The film also challenges the idea that queer spaces need to be bars, or even have a consistent physical space at all. Clements spoke with organizers for Trans Ladies Picnic, a pop-up event series in a variety of cities organized exclusively for trans women to gather. In a world where women make 84 cents to the dollar that men make, pop-up events are practical solutions but also fun ones that help queer people literally take up public space in ways that center joy and celebration.

“A huge part of my motivation in making the film was to make something that is not exclusively about bars,” Clements noted in conversation with me, “because almost all of the media that exists about LGBTQ+ spaces in particular focuses relentlessly on bars, when I am part of communities outside of bars … we have done much of our best political work, honing of community, preserving our history, and having a gay old time outside of bars.”

Indeed, some of the most poignant moments come through in scenes from the WOW Café Theatre, where we see a diverse array of queer New Yorkers performing onstage together and negotiating the realities of being a collective. It’s a vision of a diverse, sustainable, and enduring queer space focused on creative development, and with it some of the challenges of trying to work together in community. As member Maria Bauman-Morales points out, “It’s been a real-life lesson in entering community. You don’t go to somebody’s house and say ‘I really like your house, you should probably move your couch.’ And the same thing with WOW. But you also don’t want to be part of something where you’re voiceless.”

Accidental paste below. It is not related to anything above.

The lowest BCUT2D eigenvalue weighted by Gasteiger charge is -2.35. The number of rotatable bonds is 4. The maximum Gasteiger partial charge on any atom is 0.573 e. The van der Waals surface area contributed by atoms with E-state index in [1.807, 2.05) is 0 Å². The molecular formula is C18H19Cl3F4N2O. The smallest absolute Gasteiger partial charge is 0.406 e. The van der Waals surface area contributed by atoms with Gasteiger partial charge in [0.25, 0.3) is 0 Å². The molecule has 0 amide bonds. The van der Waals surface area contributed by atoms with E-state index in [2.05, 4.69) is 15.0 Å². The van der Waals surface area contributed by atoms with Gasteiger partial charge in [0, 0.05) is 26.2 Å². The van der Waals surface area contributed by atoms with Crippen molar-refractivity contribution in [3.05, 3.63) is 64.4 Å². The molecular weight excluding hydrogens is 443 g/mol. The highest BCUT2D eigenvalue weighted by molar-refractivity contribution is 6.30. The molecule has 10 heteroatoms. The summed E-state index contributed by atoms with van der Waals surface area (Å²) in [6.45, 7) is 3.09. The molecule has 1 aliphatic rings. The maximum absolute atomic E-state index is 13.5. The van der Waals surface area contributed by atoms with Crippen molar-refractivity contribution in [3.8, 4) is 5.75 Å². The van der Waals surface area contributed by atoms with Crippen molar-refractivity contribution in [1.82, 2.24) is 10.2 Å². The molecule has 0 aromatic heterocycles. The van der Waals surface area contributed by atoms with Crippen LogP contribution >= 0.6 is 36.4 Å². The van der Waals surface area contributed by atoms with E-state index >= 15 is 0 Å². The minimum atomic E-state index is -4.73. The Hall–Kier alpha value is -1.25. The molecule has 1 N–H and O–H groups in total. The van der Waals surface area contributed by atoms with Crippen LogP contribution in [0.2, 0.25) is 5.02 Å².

Though completed in 2019, the film’s historical perspective ensures that we see this most recent wave of both liberatory and oppressive movements related to LGBTQ+ rights in context. Clements skillfully weaves in archival photos and videos to offer a broader perspective on the spaces she studies, and she brings some hard truths: sustainable spaces exist when there’s a strong need and when the organization either owns the land or has a longterm, affordable lease. I asked the director what she thought of today’s wave of new bars: “Having been steeped in this history for a minute now, I would strongly suggest it’s actually cyclical, and it’s a mistake to think of this as something new, though of course how it’s happening now has its own particular flavor.”

In one scene, she narrates over pictures of the civil rights, antiwar, and queer liberation movements from the 1960s, imagery that feels like it could be depicting today’s struggles. It’s been nearly a decade since the United States achieved marriage equality. What felt at the time like a major turning point presaged a much bleaker decade to come. In the film, Clements reminds us that “Trans women, queer people of color, and many lesbians were pushing for more than tolerance and assimilation. They sought a revolutionary shift in power structures.” And as the film reaches a wider public, its lesson, perhaps, is the same one that Saakred took away: We’ve been here before. 

All We’ve Got is currently airing on select PBS stations.